Some people may worry that when they enter into a relationship they will be classified as de facto, which in turn has an impact on whether they may be exposed to a claim for a property settlement or maintenance upon the breakdown of a relationship.
Recently, the Australian Institute of Family Studies (‘AIFS’) released an Evidence Summary of a study it had conducted in relation to post-separation parenting outcomes. The Evidence Summary provides very interesting statistics regarding family law parenting outcomes that cast some light on the process. While statistics do not always tell the whole truth, they can indicate trends in the family law parenting process that may be helpful when determining the best course of action in your case.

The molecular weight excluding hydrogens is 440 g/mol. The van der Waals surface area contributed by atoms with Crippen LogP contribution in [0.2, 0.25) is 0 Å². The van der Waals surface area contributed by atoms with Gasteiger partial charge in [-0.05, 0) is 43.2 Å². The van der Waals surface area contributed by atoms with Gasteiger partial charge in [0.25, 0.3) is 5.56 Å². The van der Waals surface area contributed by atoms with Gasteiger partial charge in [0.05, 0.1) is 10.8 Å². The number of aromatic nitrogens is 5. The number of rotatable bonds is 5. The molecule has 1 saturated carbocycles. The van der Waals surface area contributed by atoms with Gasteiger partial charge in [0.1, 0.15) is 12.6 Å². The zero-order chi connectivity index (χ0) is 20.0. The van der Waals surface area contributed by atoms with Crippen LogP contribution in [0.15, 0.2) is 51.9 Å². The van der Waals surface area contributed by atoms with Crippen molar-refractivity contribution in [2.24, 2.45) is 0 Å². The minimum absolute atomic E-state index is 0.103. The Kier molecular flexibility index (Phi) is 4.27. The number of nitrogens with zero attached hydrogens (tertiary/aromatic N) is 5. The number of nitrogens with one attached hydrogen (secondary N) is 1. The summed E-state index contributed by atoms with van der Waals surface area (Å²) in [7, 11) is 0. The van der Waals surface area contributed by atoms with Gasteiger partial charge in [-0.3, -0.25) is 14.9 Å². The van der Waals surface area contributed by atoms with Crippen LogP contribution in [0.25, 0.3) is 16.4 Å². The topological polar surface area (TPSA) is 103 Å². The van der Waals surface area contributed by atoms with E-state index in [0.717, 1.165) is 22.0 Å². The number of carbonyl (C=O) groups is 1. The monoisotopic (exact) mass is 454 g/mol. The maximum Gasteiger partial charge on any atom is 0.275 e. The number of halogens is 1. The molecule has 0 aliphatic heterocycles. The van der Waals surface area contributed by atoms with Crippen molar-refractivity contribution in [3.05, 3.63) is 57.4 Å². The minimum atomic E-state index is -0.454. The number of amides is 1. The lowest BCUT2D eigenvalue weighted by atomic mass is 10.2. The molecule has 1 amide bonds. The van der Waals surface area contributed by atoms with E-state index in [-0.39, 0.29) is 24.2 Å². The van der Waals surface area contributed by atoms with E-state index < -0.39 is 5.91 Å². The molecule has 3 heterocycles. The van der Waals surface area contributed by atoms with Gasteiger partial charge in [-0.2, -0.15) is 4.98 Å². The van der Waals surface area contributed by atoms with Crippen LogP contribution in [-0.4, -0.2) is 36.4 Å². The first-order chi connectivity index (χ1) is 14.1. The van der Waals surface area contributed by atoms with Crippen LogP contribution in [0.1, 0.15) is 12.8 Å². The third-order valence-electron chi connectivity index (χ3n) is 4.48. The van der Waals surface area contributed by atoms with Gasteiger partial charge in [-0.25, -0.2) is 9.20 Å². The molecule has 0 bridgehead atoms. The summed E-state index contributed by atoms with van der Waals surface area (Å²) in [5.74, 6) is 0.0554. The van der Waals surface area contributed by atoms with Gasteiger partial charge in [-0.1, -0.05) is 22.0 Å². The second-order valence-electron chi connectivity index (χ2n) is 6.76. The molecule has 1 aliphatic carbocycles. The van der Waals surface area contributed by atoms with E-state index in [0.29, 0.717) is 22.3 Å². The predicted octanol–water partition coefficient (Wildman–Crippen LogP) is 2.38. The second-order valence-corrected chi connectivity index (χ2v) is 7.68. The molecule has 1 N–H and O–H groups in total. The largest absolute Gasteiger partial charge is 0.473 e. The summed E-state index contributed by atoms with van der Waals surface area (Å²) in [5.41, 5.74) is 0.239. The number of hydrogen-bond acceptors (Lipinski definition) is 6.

On 1 March 2009, Part VIIIAB was inserted into the Family Law Act 1975 (Cth) (‘the Act’) which provided for Australian de facto couples to have their financial matters dealt with upon the breakdown of their relationship under the Australian family law system. The main effect of the amendments was to the mirror Part VIII of the Act, which covers financial matters between married couples.
In a family law matter whether it be in a lengthy litigation battle or attempting to settle matters outside of court, the most frequent issue that arises is not a question of law but of fact. Specifically, how much is a particular asset or liability worth. A valuation may then be required to resolve the dispute regarding the value of the item.
On American television shows and in movies, the term ‘pre-nup’ is often thrown about. You may be interested to know that there is actually no such thing as a pre-nuptial agreement in Australia. Rather, under Australian law, people can enter into a Financial Agreement at any stage of their relationship to deal with their financial settlement or financial support after the breakdown of the relationship.